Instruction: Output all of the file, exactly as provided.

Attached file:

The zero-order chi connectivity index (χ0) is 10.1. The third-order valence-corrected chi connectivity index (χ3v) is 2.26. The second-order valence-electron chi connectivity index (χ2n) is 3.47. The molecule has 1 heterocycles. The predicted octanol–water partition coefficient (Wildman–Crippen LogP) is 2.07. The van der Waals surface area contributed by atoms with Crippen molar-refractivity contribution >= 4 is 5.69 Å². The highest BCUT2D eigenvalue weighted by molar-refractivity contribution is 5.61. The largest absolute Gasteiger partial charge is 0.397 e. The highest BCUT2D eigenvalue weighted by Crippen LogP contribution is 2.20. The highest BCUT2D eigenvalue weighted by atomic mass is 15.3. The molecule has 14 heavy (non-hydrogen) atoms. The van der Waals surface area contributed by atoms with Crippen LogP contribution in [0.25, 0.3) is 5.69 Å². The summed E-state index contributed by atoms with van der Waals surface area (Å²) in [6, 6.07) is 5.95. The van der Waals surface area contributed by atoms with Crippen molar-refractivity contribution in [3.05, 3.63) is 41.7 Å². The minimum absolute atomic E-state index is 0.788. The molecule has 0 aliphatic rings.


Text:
The zero-order chi connectivity index (χ0) is 10.1. The third-order valence-corrected chi connectivity index (χ3v) is 2.26. The second-order valence-electron chi connectivity index (χ2n) is 3.47. The molecule has 1 heterocycles. The predicted octanol–water partition coefficient (Wildman–Crippen LogP) is 2.07. The van der Waals surface area contributed by atoms with Crippen molar-refractivity contribution >= 4 is 5.69 Å². The highest BCUT2D eigenvalue weighted by molar-refractivity contribution is 5.61. The largest absolute Gasteiger partial charge is 0.397 e. The highest BCUT2D eigenvalue weighted by Crippen LogP contribution is 2.20. The highest BCUT2D eigenvalue weighted by atomic mass is 15.3. The molecule has 14 heavy (non-hydrogen) atoms. The van der Waals surface area contributed by atoms with Crippen LogP contribution in [0.25, 0.3) is 5.69 Å². The summed E-state index contributed by atoms with van der Waals surface area (Å²) in [6, 6.07) is 5.95. The van der Waals surface area contributed by atoms with Crippen molar-refractivity contribution in [3.05, 3.63) is 41.7 Å². The minimum absolute atomic E-state index is 0.788. The molecule has 0 aliphatic rings.